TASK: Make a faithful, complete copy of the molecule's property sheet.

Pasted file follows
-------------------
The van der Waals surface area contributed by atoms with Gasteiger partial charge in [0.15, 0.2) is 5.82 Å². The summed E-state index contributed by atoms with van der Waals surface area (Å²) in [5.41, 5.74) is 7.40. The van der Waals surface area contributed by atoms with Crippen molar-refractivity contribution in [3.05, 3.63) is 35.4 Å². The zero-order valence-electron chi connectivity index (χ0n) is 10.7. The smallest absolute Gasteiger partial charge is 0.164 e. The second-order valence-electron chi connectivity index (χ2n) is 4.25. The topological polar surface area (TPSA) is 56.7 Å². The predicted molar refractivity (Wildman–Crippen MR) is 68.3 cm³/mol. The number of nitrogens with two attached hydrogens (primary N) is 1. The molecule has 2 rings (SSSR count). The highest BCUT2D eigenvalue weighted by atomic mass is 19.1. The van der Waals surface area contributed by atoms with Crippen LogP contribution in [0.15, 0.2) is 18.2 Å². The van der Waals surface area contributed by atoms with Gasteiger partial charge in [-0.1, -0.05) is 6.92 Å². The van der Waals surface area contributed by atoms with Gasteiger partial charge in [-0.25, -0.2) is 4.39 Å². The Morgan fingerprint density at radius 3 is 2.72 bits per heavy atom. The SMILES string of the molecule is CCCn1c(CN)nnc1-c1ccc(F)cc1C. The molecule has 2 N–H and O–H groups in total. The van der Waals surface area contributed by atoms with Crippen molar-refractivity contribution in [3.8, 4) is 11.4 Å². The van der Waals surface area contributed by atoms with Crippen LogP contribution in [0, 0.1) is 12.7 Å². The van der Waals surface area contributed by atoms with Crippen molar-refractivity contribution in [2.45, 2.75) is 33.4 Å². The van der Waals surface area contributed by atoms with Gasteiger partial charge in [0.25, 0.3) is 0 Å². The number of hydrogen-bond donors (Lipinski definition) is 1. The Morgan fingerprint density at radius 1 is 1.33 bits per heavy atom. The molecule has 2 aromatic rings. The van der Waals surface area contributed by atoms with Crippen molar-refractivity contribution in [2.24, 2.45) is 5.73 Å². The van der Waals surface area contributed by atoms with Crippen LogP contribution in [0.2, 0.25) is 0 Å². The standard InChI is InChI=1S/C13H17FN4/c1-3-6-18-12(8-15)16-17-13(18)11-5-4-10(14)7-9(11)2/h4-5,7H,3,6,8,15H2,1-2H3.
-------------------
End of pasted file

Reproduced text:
The van der Waals surface area contributed by atoms with Gasteiger partial charge in [0.15, 0.2) is 5.82 Å². The summed E-state index contributed by atoms with van der Waals surface area (Å²) in [5.41, 5.74) is 7.40. The van der Waals surface area contributed by atoms with Crippen molar-refractivity contribution in [3.05, 3.63) is 35.4 Å². The zero-order valence-electron chi connectivity index (χ0n) is 10.7. The smallest absolute Gasteiger partial charge is 0.164 e. The second-order valence-electron chi connectivity index (χ2n) is 4.25. The topological polar surface area (TPSA) is 56.7 Å². The predicted molar refractivity (Wildman–Crippen MR) is 68.3 cm³/mol. The number of nitrogens with two attached hydrogens (primary N) is 1. The molecule has 2 rings (SSSR count). The highest BCUT2D eigenvalue weighted by atomic mass is 19.1. The van der Waals surface area contributed by atoms with Crippen LogP contribution in [0.15, 0.2) is 18.2 Å². The van der Waals surface area contributed by atoms with Gasteiger partial charge in [-0.1, -0.05) is 6.92 Å². The van der Waals surface area contributed by atoms with Gasteiger partial charge in [-0.25, -0.2) is 4.39 Å². The Morgan fingerprint density at radius 3 is 2.72 bits per heavy atom. The SMILES string of the molecule is CCCn1c(CN)nnc1-c1ccc(F)cc1C. The molecule has 2 N–H and O–H groups in total. The van der Waals surface area contributed by atoms with Crippen molar-refractivity contribution in [3.8, 4) is 11.4 Å². The van der Waals surface area contributed by atoms with Crippen LogP contribution in [0, 0.1) is 12.7 Å². The van der Waals surface area contributed by atoms with Crippen molar-refractivity contribution in [2.45, 2.75) is 33.4 Å². The van der Waals surface area contributed by atoms with Gasteiger partial charge in [0.25, 0.3) is 0 Å². The number of hydrogen-bond donors (Lipinski definition) is 1. The Morgan fingerprint density at radius 1 is 1.33 bits per heavy atom. The molecule has 2 aromatic rings. The van der Waals surface area contributed by atoms with Crippen molar-refractivity contribution in [2.24, 2.45) is 5.73 Å². The van der Waals surface area contributed by atoms with Crippen LogP contribution in [0.2, 0.25) is 0 Å². The standard InChI is InChI=1S/C13H17FN4/c1-3-6-18-12(8-15)16-17-13(18)11-5-4-10(14)7-9(11)2/h4-5,7H,3,6,8,15H2,1-2H3.